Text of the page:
Why You Should Take Your Photos to the Next Level
First of all, I must say I’m a hobbyist, not a professional. I love photography and learning how to improve our pictures. Generally, my husband takes tons of pictures on our trips. When we’re home I pick out good ones and do any needed editing.
I could say right off that all Cru staff should have some skills with photography. Of course, all missionaries use photos to tell their stories in their prayer letters. If you’re active on social media and/or a blogger, you also know that good visuals are key for social ministry. Our culture is very visual and good images carry your message a lot further.
For today’s post, I’m suggesting you learn one new photo composition rule per month. In a year, you’ll love the engaging look of your photos and will be eager to continue learning how to improve your photography.
Your Monthly Composition Rules
I chose the following order purposely, but you may learn these in any order you wish. I suggest you focus on one for a month to create a habit before moving to another one.
- The Rule of Thirds
- Rule of Odds
- Leaving Space
- Golden Ratio
- Golden Triangles
These are all described in detail at Digital Photo Secrets. Read:
Some Samples from What I’ve Learned
I thought it might be helpful for you to see how I handled different photo needs. If you need a closer look at any of these, right-click on a photo to open it in another tab in your browser.
You have them, too, probably. Old, damaged photos or even newer pictures where you love everything about them, but the color is off in some way… a greenish cast to the skin or the colors are washed out in that favorite beach scene.
I have a favorite photo of my dad, but on the left you see my original has some kind of blue stain across his forehead and chin. My simple solution was to switch to black and white. I’m still aware of the damaged area in that version, too, but most people won’t notice it.
Rule of Thirds and Shape
The next set of photos show several sunset photos in Interlaken, Switzerland. Every photo had the horizon line right through the center of the photo and a few horizons were crooked. I thought the photos became more interesting, too, as the sky began to turn orange.
The lower right photo is my final edit in the set. I chose the upper right photo and straightened the horizon slightly. I then cropped the whole photo to the golden ratio (1:1.618), trying to put the main elements on the thirds, which includes the bird silhouette.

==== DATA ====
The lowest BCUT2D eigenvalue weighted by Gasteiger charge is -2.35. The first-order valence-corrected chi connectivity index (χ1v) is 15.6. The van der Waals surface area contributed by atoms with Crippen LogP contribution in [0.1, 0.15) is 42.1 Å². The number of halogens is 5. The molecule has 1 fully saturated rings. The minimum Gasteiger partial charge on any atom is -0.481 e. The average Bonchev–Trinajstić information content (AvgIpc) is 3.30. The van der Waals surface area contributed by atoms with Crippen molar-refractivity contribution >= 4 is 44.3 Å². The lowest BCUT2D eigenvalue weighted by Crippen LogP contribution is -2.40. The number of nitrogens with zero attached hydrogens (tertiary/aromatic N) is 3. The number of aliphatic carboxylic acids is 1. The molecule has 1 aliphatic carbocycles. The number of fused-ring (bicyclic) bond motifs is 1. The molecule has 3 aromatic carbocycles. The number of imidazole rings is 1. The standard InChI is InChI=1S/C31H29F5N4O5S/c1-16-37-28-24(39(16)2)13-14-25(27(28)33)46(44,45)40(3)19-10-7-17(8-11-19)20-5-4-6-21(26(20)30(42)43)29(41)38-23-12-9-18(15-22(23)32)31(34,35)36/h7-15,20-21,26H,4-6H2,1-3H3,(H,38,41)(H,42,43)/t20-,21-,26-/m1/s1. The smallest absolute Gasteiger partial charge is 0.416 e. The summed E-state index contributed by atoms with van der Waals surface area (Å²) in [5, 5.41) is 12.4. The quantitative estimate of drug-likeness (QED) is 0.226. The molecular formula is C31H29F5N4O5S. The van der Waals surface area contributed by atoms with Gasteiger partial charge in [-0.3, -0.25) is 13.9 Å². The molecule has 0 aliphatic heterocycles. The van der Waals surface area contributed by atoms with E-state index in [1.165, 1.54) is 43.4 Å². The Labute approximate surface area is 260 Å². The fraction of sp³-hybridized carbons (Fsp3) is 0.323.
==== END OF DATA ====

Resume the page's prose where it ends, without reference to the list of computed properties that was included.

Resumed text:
Focus on the Main Thing
Seeing the cherry blossoms in D.C. has been on my bucket list all my life. Last spring, I was able to spend an afternoon walking around the Tidal Basin with thousands of others, taking in the beauty of the trees. For some of my photos from that day, I wanted to focus on the cherry blossoms, which is hard to do with such a crowd.
The smaller photo is the original. I cropped out the shadowy people, focusing on just the arching branches and pale-pink blooms. (To make the background image of the Jefferson memorial, I created a blurred black-and-white of my original photo.)
My last example is of Golden Triangles. Both the hibiscus and the anemone photos on the left are cropped with the idea of the Golden Triangle.
I thought you’d be interested in the original of the anemone on the right. Not only did I crop out some of the black background, but I removed the Exit sign in the back and the one glass reflection on the stem.
Let me know if you’re going to try one of these new composition rules this month. Have fun!
Would you like more photo tips?
- We use a basic point-and-shoot camera, a Canon Powershot.
- My main photo editor software Paint.net, has amazing features. It’s free; they suggest you donate to support this great product.
- I also use Picasa for editing, but this free software is no longer supported, unfortunately.
- I also recommend this article on golden ratios, triangles, and spirals.
- All photos in this post are copyrighted to Mike and Sus Schmitt.